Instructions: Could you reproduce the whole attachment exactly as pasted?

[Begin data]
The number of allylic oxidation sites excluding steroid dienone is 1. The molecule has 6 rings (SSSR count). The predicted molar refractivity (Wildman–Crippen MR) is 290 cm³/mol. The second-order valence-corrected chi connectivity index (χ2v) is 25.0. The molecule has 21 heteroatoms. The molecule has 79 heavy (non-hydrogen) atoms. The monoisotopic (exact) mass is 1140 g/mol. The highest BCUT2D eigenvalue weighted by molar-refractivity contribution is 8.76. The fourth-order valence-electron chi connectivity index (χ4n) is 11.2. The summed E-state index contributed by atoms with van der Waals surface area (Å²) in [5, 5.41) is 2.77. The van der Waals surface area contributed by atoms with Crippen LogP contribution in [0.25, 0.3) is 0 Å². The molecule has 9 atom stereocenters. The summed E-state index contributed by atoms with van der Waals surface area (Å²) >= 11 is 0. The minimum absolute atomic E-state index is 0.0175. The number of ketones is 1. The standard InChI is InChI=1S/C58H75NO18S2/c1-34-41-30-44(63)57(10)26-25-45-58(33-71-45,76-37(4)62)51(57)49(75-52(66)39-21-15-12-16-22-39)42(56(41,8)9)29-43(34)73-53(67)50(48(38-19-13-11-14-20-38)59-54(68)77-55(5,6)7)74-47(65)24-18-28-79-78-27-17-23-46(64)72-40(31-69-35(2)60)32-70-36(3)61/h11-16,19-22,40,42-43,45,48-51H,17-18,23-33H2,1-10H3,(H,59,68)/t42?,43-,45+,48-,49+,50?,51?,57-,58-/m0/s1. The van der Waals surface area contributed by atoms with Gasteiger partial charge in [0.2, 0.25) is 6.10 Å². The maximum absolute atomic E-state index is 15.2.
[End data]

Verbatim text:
The number of allylic oxidation sites excluding steroid dienone is 1. The molecule has 6 rings (SSSR count). The predicted molar refractivity (Wildman–Crippen MR) is 290 cm³/mol. The second-order valence-corrected chi connectivity index (χ2v) is 25.0. The molecule has 21 heteroatoms. The molecule has 79 heavy (non-hydrogen) atoms. The monoisotopic (exact) mass is 1140 g/mol. The highest BCUT2D eigenvalue weighted by molar-refractivity contribution is 8.76. The fourth-order valence-electron chi connectivity index (χ4n) is 11.2. The summed E-state index contributed by atoms with van der Waals surface area (Å²) in [5, 5.41) is 2.77. The van der Waals surface area contributed by atoms with Crippen LogP contribution in [0.25, 0.3) is 0 Å². The molecule has 9 atom stereocenters. The summed E-state index contributed by atoms with van der Waals surface area (Å²) >= 11 is 0. The minimum absolute atomic E-state index is 0.0175. The number of ketones is 1. The standard InChI is InChI=1S/C58H75NO18S2/c1-34-41-30-44(63)57(10)26-25-45-58(33-71-45,76-37(4)62)51(57)49(75-52(66)39-21-15-12-16-22-39)42(56(41,8)9)29-43(34)73-53(67)50(48(38-19-13-11-14-20-38)59-54(68)77-55(5,6)7)74-47(65)24-18-28-79-78-27-17-23-46(64)72-40(31-69-35(2)60)32-70-36(3)61/h11-16,19-22,40,42-43,45,48-51H,17-18,23-33H2,1-10H3,(H,59,68)/t42?,43-,45+,48-,49+,50?,51?,57-,58-/m0/s1. The van der Waals surface area contributed by atoms with Gasteiger partial charge in [0.2, 0.25) is 6.10 Å². The maximum absolute atomic E-state index is 15.2.